Organ Historical Society
May 21, 2011
Nicholas Schmelter, Director of Music Ministries, demonstrates the sanctuary organ as (l-r) Terry Jankowski, Ken Holden and Ed Price watch carefully.
Jim Wilkes at the console of Aeolian-Skinner Opus 1327 (1956), in unaltered original condition.
The sanctuary provides a beautiful setting for the sanctuary organ.
Trompette en Chamade at the rear of the sanctuary.
Ed Price at the sanctuary organ console.
Beautiful windows form a pastoral backdrop for Nick Schmelter's explanations.
MaryAnn Balduf assays the colors available on the sanctuary organ.
The May 2011 meeting of the Michigan Chapter of the Organ Historical Society called to order at 10 a.m. at the First Congregational Church, Saginaw, Michigan. OHS Michigan member Jon Best and Nicholas Schmelter, Director of Music Ministries, hosted the meeting. Present were Carl Balduf, chapter president, MaryAnn Balduf, Kenneth Holden, Terry Jankowski and Jim Wilkes. Guests included Jeanette Best, Bill and Marilyn Crane, Steven Egler, Tim Harris, David Holmgren, Blair and Catherine Konn, Jim McCulloch and Harold Nadler.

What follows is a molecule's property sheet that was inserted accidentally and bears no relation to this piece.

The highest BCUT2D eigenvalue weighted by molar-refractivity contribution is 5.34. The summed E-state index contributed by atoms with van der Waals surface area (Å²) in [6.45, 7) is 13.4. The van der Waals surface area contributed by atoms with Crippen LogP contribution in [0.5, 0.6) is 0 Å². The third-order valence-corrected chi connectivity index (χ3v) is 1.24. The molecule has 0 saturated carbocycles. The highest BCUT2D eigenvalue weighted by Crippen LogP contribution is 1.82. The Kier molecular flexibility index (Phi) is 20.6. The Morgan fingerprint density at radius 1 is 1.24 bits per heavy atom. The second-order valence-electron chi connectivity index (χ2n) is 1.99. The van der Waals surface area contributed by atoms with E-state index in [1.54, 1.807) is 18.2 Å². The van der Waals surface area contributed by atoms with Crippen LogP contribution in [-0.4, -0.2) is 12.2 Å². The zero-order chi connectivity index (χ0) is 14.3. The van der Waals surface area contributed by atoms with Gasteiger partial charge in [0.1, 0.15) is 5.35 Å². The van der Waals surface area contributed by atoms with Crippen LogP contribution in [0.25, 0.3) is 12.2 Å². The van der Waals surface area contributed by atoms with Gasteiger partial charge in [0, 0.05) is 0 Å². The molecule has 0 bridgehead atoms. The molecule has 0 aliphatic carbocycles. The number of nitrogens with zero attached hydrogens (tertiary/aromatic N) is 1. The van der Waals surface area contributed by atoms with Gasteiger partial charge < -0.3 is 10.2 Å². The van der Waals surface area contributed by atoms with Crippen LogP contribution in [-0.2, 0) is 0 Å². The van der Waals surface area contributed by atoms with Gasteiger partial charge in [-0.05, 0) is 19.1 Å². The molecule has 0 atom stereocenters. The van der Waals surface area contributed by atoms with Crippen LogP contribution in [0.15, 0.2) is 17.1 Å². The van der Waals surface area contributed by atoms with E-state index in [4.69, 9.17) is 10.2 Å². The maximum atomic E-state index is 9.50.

Refreshments and an attractive audio-visual display about the sanctuary organ preceded the meeting.
The minutes of the March 12, 2011 meeting were unanimously approved, with a treasury balance of $1837.15.
The meeting was shortened because of the distances traveled by many members and guests.
Following the meeting, Balduf thanked Nick Schmelter, Jon Best and the church membership for their hospitality. And the group proceeded to examine the two organs available in the church building. The following is a recap of the musical instruments available at the First Congregational Church of Saginaw.
First Congregational Church is one of the finest facilities for music and musical outreach in the region. Its sanctuary boasts a three-manual, seventy rank organ, built by the Ernest M. Skinner Company of Boston (1930) and enlarged by John F. Shawhan (1965) and Scott Wheeler (1975). This instrument contains historic pipes from Skinner Op. 751 and other additions by Casavant Frères Ltée Op. 2809, and is in urgent need of restoration. The chapel houses an unaltered two-manual, nine rank pipe organ, built by the Aeolian-Skinner Organ Company, Inc. (Opus 1327). Among other instruments First Congregational Church houses two Steinway pianos, two harpsichords, six octaves of handbells, and dozens of recorders, percussion instruments, and Orff instruments.
Following the meeting, a goodly number of members and guests lunched pleasantly at The Panda House in Saginaw.
For stop lists and demos, please check out the links below.
Some of the sanctuary organ's 70 ranks can be seen when the swell shades are open above the chancel.
Lunch at the Panda House was thoroughly enjoyed by (l-r)
Harold Nadler, Nick Schmelter, MaryAnn Balduf, Terry Jankowski, Blair Konn, Jon Best, Jeanette Best, Carl Balduf, Ken Holden and Ed Price.